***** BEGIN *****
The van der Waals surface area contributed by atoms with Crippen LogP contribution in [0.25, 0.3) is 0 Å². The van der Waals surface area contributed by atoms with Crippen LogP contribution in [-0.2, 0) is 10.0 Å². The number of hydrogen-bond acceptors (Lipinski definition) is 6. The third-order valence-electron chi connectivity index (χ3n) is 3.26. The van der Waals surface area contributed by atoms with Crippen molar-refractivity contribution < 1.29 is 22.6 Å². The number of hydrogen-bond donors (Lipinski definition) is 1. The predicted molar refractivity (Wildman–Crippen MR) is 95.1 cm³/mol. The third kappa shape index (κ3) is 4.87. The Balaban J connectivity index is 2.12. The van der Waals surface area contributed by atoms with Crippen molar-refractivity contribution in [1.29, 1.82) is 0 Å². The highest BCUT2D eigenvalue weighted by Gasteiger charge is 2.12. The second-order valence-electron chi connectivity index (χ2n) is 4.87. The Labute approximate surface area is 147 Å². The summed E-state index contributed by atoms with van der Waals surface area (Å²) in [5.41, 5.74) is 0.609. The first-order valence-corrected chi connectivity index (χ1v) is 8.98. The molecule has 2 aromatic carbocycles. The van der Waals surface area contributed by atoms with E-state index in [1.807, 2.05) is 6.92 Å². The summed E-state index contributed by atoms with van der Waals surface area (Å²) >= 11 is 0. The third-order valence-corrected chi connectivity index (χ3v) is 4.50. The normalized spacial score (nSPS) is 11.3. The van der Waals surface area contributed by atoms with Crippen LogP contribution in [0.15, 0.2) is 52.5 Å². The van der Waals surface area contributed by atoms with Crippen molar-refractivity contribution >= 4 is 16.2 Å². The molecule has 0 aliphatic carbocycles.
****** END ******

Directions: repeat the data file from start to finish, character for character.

The van der Waals surface area contributed by atoms with Crippen LogP contribution in [0.25, 0.3) is 0 Å². The van der Waals surface area contributed by atoms with Crippen LogP contribution in [-0.2, 0) is 10.0 Å². The number of hydrogen-bond acceptors (Lipinski definition) is 6. The third-order valence-electron chi connectivity index (χ3n) is 3.26. The van der Waals surface area contributed by atoms with Crippen molar-refractivity contribution < 1.29 is 22.6 Å². The number of hydrogen-bond donors (Lipinski definition) is 1. The predicted molar refractivity (Wildman–Crippen MR) is 95.1 cm³/mol. The third kappa shape index (κ3) is 4.87. The Balaban J connectivity index is 2.12. The van der Waals surface area contributed by atoms with Crippen molar-refractivity contribution in [1.29, 1.82) is 0 Å². The highest BCUT2D eigenvalue weighted by Gasteiger charge is 2.12. The second-order valence-electron chi connectivity index (χ2n) is 4.87. The Labute approximate surface area is 147 Å². The summed E-state index contributed by atoms with van der Waals surface area (Å²) in [5.41, 5.74) is 0.609. The first-order valence-corrected chi connectivity index (χ1v) is 8.98. The molecule has 2 aromatic carbocycles. The van der Waals surface area contributed by atoms with E-state index in [1.807, 2.05) is 6.92 Å². The summed E-state index contributed by atoms with van der Waals surface area (Å²) >= 11 is 0. The third-order valence-corrected chi connectivity index (χ3v) is 4.50. The normalized spacial score (nSPS) is 11.3. The van der Waals surface area contributed by atoms with Crippen LogP contribution in [0.15, 0.2) is 52.5 Å². The van der Waals surface area contributed by atoms with Crippen molar-refractivity contribution >= 4 is 16.2 Å². The molecule has 0 aliphatic carbocycles.